I don't know what they serve in the glasses at restaurants ... I don't remember noticing.

(By the way, the most undrinkable iced tea that ever passed my lips was in the Bahamas - desalinated sea water that still tasted salty and didn't seem to be thirst-quenching, either. And that was at a major resort.)
tomassocroccante is offline  
May 15th, 2007, 11:53 AM
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My husband got home from work a bit ago, and I told him that I want to go out for dinner in a restaurant in the next few days to order tap water. First he said I couldn't do that. I asked why not. He said because if I asked for tap water in the restaurant, I will make a big "figura di merda." Too funny! Looks like I will have to find someone else to dine with to do this experiment!

I honestly think that I would get a different reaction from a waiter in one of our restaurants we go to regularly here in Pistoia than from a waiter in a restaurant located in the historical center of Florence, Rome, etc. I really think it is a matter of what the waiters are used to. The waiters in Florence are used to the demands of foreign tourists. The waiters in our little town are used to having mainly local Italians dining in their restaurants.

I thought there were a couple of Italians that post here on Fodors. Maybe they could comment??

I asked my husband why the Italians don't like to drink the water here, and he said because they put a lot of chlorine in the water here. Who knows...
amy_zena is offline  
May 15th, 2007, 11:54 AM
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That's the one thing they don't have in Europe, iced tea.
scrb is offline  
May 15th, 2007, 01:11 PM
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Dear me

With the cost of long-haul flight, hotels, rental cars, restaurant meals and we are quibbling over the cost benefits of tap water over bottled.

If you are worried about your green credentials in not using bottled water, check out your carbon footprint for the transatlantic flight.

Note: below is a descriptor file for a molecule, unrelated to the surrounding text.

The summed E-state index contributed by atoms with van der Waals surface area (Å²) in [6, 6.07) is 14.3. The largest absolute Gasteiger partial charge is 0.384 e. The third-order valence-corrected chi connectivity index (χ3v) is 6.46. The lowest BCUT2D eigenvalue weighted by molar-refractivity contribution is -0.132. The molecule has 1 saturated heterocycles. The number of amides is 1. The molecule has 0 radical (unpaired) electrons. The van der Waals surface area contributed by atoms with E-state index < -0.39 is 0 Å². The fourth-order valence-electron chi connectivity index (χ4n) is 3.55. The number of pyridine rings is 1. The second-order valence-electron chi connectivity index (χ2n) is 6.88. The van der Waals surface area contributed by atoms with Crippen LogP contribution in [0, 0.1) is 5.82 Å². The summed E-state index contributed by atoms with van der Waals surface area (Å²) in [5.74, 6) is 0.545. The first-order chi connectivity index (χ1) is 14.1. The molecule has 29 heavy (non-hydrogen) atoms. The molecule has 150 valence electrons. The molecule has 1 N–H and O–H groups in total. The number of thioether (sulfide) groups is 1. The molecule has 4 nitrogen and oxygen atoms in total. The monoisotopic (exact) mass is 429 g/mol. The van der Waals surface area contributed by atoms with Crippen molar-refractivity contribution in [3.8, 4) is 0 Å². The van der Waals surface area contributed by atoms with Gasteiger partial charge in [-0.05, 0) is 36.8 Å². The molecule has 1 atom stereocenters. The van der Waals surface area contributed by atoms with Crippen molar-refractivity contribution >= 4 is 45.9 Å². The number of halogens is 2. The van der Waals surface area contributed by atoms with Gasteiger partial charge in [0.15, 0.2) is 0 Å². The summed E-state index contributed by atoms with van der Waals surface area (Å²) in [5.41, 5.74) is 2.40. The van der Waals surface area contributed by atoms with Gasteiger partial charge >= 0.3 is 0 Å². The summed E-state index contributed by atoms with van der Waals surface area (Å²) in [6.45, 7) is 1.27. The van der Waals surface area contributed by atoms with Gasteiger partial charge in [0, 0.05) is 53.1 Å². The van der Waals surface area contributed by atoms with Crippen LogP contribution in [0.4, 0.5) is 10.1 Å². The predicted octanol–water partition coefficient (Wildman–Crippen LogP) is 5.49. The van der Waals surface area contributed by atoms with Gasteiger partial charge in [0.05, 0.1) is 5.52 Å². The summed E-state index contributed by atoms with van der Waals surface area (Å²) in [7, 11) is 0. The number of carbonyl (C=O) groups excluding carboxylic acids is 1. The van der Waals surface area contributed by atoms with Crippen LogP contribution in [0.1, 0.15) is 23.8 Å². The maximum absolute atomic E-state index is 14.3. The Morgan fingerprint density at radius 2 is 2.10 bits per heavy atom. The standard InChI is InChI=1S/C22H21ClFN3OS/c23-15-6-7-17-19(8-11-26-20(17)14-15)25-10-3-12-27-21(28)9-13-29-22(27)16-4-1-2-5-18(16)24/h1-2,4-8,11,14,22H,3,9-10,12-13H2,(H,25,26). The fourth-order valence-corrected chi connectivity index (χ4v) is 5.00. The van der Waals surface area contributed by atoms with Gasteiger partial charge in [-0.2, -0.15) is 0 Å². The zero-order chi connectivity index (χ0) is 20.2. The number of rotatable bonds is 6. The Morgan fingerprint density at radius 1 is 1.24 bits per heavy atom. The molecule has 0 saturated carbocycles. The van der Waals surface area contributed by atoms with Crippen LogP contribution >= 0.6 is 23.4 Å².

Many Europeans actually get quite snobby over WHICH bottled water they want, and you asking for tap, to save a few Euros, is going to make you look like a total hick!
waring is offline  
May 15th, 2007, 01:30 PM
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hi, y'all,

i have a memory of reading about some bright sparks who were bottling tap water and selling it as " fresh natural water".

regards, ann
annhig is offline  
May 15th, 2007, 01:36 PM
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An extra 12 Euros per day or so for two people to buy bottled water at restaurants is not trivial.

I know the question is about Italy, but the following happened to me recently in Paris. I ordered a cappucino at a small place on Rue Montergueil. For some reason, the barman put whipped cream on it, put the cappucino on a tray, and put a carafe of tap water on the tray as well, all without me asking for either cream or water! I guess he thought that it would be a bit much to have a whipped cream coffee drink without water. (I also got whipped cream on a cappucino at another location in Paris.)

At any rate, given that I am the one who has to pay, and not the waiter, if I feel tap water will serve the purpose, I would ask for it in whatever country.
WillTravel is offline  
May 15th, 2007, 02:49 PM
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I drink a lot of water, but not usually at meals - all through the rest of the day instead. On the other hand, will all those who have never yet paid for water at any time please sit over here on this teeny tiny couch ...

Now here's a post copied from another thread about budget travel:

Author: logos999
Date: 05/15/2007, 11:46 am
<<At the supermarket across the street here in Munich, a cheap bottle of water (1.5 liters) costs 19ct plus a deposit of 25ct. Hope this helps I wont buy the stuff because my tap water is just delicious!!

Logos999, have you been holding out on us?!
tomassocroccante is offline  
May 15th, 2007, 03:13 PM
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Actually, I do pay for water. As everybody I pay my 2.50€ for 1000 liters of pure mineral water, better than any San Pellegrino can be. It's just soooo difficult to drink water worth 6€ every day. . Well, I could have another tea now... In Italy in a restaurant of course, I do order San Pellegrino. Wouldn't ever dare to order tap water.
logos999 is offline  
May 15th, 2007, 03:48 PM
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I'll never understand the logic of "You're already spending a lot of money on travel, so what's the big deal with wasting a little more money on bottled water?"
Where does that end?
Yes, I'm cheap. YOu gotta problem wit' dat?
j_999_9 is offline